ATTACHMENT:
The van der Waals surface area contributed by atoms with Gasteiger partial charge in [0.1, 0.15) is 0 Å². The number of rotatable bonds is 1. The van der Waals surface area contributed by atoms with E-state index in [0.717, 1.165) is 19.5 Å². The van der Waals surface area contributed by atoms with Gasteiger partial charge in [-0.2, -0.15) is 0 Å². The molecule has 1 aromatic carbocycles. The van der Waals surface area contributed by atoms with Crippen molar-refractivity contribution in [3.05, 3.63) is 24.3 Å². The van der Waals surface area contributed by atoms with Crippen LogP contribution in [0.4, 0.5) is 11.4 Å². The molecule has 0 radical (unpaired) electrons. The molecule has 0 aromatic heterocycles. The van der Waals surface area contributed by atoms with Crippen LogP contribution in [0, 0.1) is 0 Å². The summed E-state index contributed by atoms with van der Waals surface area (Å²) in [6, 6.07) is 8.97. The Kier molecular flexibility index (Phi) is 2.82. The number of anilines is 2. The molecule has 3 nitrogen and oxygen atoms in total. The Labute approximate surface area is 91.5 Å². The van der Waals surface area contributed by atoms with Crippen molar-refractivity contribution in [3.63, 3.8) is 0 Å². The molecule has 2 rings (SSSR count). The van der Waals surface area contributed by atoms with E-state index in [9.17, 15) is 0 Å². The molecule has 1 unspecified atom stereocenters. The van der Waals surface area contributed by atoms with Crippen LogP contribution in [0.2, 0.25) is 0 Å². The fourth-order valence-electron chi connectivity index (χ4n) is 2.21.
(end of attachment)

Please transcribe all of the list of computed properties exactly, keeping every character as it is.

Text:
The van der Waals surface area contributed by atoms with Gasteiger partial charge in [0.1, 0.15) is 0 Å². The number of rotatable bonds is 1. The van der Waals surface area contributed by atoms with E-state index in [0.717, 1.165) is 19.5 Å². The van der Waals surface area contributed by atoms with Gasteiger partial charge in [-0.2, -0.15) is 0 Å². The molecule has 1 aromatic carbocycles. The van der Waals surface area contributed by atoms with Crippen molar-refractivity contribution in [3.05, 3.63) is 24.3 Å². The van der Waals surface area contributed by atoms with Crippen LogP contribution in [0.4, 0.5) is 11.4 Å². The molecule has 0 radical (unpaired) electrons. The molecule has 0 aromatic heterocycles. The van der Waals surface area contributed by atoms with Crippen LogP contribution in [0, 0.1) is 0 Å². The summed E-state index contributed by atoms with van der Waals surface area (Å²) in [6, 6.07) is 8.97. The Kier molecular flexibility index (Phi) is 2.82. The number of anilines is 2. The molecule has 3 nitrogen and oxygen atoms in total. The Labute approximate surface area is 91.5 Å². The van der Waals surface area contributed by atoms with Crippen molar-refractivity contribution in [3.63, 3.8) is 0 Å². The molecule has 2 rings (SSSR count). The van der Waals surface area contributed by atoms with E-state index in [9.17, 15) is 0 Å². The molecule has 1 unspecified atom stereocenters. The van der Waals surface area contributed by atoms with Crippen LogP contribution in [0.2, 0.25) is 0 Å². The fourth-order valence-electron chi connectivity index (χ4n) is 2.21.